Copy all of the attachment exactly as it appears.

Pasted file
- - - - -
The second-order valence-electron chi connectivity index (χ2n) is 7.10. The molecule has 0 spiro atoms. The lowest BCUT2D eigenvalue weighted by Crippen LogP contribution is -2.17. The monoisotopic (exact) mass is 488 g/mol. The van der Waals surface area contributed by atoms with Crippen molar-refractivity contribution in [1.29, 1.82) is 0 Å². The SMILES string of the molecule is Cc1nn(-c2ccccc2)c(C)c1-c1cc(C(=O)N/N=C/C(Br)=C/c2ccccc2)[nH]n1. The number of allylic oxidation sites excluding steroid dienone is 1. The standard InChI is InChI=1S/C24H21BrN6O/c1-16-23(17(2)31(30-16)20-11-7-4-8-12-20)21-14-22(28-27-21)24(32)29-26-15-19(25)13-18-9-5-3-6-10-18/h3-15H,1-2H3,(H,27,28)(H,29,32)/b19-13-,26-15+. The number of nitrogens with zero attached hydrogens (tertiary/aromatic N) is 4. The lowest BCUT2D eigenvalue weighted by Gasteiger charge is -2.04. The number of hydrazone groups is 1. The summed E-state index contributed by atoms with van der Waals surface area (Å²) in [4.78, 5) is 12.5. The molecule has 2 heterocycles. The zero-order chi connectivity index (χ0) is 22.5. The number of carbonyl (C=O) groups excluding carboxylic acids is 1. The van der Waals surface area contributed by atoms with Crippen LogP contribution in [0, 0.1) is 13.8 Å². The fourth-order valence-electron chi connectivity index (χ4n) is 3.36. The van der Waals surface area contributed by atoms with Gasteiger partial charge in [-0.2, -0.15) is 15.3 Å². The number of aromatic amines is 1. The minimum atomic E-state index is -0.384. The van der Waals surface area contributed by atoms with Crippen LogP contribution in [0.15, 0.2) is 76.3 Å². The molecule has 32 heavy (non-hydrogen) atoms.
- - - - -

The second-order valence-electron chi connectivity index (χ2n) is 7.10. The molecule has 0 spiro atoms. The lowest BCUT2D eigenvalue weighted by Crippen LogP contribution is -2.17. The monoisotopic (exact) mass is 488 g/mol. The van der Waals surface area contributed by atoms with Crippen molar-refractivity contribution in [1.29, 1.82) is 0 Å². The SMILES string of the molecule is Cc1nn(-c2ccccc2)c(C)c1-c1cc(C(=O)N/N=C/C(Br)=C/c2ccccc2)[nH]n1. The number of allylic oxidation sites excluding steroid dienone is 1. The standard InChI is InChI=1S/C24H21BrN6O/c1-16-23(17(2)31(30-16)20-11-7-4-8-12-20)21-14-22(28-27-21)24(32)29-26-15-19(25)13-18-9-5-3-6-10-18/h3-15H,1-2H3,(H,27,28)(H,29,32)/b19-13-,26-15+. The number of nitrogens with zero attached hydrogens (tertiary/aromatic N) is 4. The lowest BCUT2D eigenvalue weighted by Gasteiger charge is -2.04. The number of hydrazone groups is 1. The summed E-state index contributed by atoms with van der Waals surface area (Å²) in [4.78, 5) is 12.5. The molecule has 2 heterocycles. The zero-order chi connectivity index (χ0) is 22.5. The number of carbonyl (C=O) groups excluding carboxylic acids is 1. The van der Waals surface area contributed by atoms with Crippen LogP contribution in [0, 0.1) is 13.8 Å². The fourth-order valence-electron chi connectivity index (χ4n) is 3.36. The van der Waals surface area contributed by atoms with Gasteiger partial charge in [-0.2, -0.15) is 15.3 Å². The number of aromatic amines is 1. The minimum atomic E-state index is -0.384. The van der Waals surface area contributed by atoms with Crippen LogP contribution in [0.15, 0.2) is 76.3 Å². The molecule has 32 heavy (non-hydrogen) atoms.